The Birth of A Nation appears to go out of its way to make the black and mixed-race characters as vile, grotesque, stupid, and rapacious as possible.  A particularly notorious scene is when the South Carolina House of Representatives with a majority-black membership meets.  We are treated to scenes of inept black idiots: representatives drinking, eating chicken, even taking their shoes off and putting their bare feet on their desks.  Griffith is clearly stating that blacks were not fit to rule themselves, let alone the "noble white race".

He also has the stereotypical imagery of happy Negroes working for their 'kindly massa', dancing for joy before them; a later dance number with someone eating watermelon is just shuddering.

There is a brief scene of when African-Americans are first allowed to vote, and we see the black voter grin wildly when he stuffs a second ballot in the box while the African-American observer nods approval.  Somehow, this to me was another moment where Griffith was not only painting with a wide brush, but feeding into stereotypes of the 'duplicitous Negro'.  It's almost as if he couldn't stop himself.

Even if we could put the portrayal of African-Americans as buffoons aside (a tall order to be sure), it is the imagery of blacks as dangerous and sexually wanton in particular towards white women, that is the most jarring and vicious by any standard.  In particular it is how both the characters of Gus and Silas Lynch are desirous of white women and are so overcome with lust that they literally pursue one to her death that only feeds to the idea of the dangers of miscegenation. 

Related imageHaving all the black and mulatto characters played by white actors in blackface only makes it more insulting.  Granted, I doubt any black actor would have appeared in anything so demeaning, but somehow having clearly white people playing these "evil" black characters makes things even worse.  Holding the black characters who stay loyal to their white overlords to be the noble souls while those who "don't know their place" be thoroughly irredeemable only adds fuel to the fire.

I couldn't help think that the siege of the cabin where the crazed mob was attacking the noble Aryans was reminiscent of the story of Lot in Sodom from the Book of Genesis.  Whether this was the intent or not I have no way of knowing.  That's just a thought.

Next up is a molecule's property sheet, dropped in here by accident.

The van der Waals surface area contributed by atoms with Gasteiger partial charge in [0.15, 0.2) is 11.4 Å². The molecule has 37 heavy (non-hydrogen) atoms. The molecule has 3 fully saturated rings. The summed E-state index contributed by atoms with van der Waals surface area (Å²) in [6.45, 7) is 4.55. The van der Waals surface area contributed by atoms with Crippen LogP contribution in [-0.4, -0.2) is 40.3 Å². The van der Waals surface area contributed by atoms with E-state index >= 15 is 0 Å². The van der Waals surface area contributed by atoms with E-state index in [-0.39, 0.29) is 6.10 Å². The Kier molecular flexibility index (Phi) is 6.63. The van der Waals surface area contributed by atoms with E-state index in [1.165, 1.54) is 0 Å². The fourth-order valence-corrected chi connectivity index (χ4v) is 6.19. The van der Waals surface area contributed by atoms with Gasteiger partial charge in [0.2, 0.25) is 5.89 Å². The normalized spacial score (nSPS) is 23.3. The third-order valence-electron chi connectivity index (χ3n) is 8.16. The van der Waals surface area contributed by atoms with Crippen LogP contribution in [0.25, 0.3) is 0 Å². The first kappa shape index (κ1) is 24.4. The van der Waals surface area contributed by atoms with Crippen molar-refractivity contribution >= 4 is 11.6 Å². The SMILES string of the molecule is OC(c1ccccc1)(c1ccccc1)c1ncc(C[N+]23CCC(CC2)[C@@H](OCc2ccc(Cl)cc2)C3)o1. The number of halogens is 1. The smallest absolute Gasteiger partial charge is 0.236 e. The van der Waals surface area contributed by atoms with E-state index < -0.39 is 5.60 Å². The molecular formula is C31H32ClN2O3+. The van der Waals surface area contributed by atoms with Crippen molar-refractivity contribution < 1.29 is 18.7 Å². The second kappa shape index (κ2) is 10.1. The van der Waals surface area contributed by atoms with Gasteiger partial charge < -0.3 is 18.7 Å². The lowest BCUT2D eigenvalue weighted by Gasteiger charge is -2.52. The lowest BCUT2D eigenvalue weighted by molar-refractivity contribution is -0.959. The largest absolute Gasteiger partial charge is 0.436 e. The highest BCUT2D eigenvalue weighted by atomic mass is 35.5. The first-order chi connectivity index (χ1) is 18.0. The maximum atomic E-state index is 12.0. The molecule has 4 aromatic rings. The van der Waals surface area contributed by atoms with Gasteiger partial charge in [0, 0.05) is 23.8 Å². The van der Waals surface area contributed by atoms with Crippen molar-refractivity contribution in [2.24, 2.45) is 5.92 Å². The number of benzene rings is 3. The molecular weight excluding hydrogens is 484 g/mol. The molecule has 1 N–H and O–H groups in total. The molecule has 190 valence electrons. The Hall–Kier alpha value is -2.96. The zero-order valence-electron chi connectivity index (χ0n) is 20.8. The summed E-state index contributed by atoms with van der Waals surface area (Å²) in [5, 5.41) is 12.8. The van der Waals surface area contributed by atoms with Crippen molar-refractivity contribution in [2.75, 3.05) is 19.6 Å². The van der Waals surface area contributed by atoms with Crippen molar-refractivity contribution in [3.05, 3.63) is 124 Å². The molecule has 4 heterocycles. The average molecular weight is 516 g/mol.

Somehow, I can't help think that if Griffith, a Son of the South, had focused more on the Stoneman/Cameron stories and less on the rise of the Ku Klux Klan, The Birth of A Nation would have been easier to watch.  Once we get into Reconstruction that's when the film in terms of story all but collapses.

 As it stands, we have the film as it is: a mixture of brilliant film-making and awful storytelling.  At least in that respect, The Birth of A Nation appears to have set the precedent for so many future American productions.

The Birth of A Nation is a brilliant film in terms of structure, of editing, of storytelling.  It is also difficult to watch because it goes so wildly overboard in trying to make the case of the rapacious blacks overwhelming the pure whites and of the nobility of a terrorist organization like the Ku Klux Klan. 

In terms of cinema, the film is one of the most important ones ever made.  We get what we understand as a 'movie' from it, and therefore it deserves to be ranked as one of the greats.  In terms of the images themselves, now we look and cannot fathom how anyone didn't think they would be upsetting to say the least.  However, to deny The Birth of A Nation its place as one of the greatest films because it was so groundbreaking would be to deny history.

The Birth of A Nation can be considered the birth of cinema, but its achievements are tainted with the stain of Intolerance

DECISION: A+ (the film)
DECISION: F (the content)


  1. I think your decision sums up exactly how I feel about the film. It's a masterpiece that is also exceedingly vile (so much so that it was protested in 1915!). Griffith's follow-up feature, Intolerance: Love's Struggle through the Ages, is just as good a film without being totally obnoxious.

    1. I think Griffith was far too enamored of his own romantic view of the South to have a clear eye on this. A very flawed but brilliant film.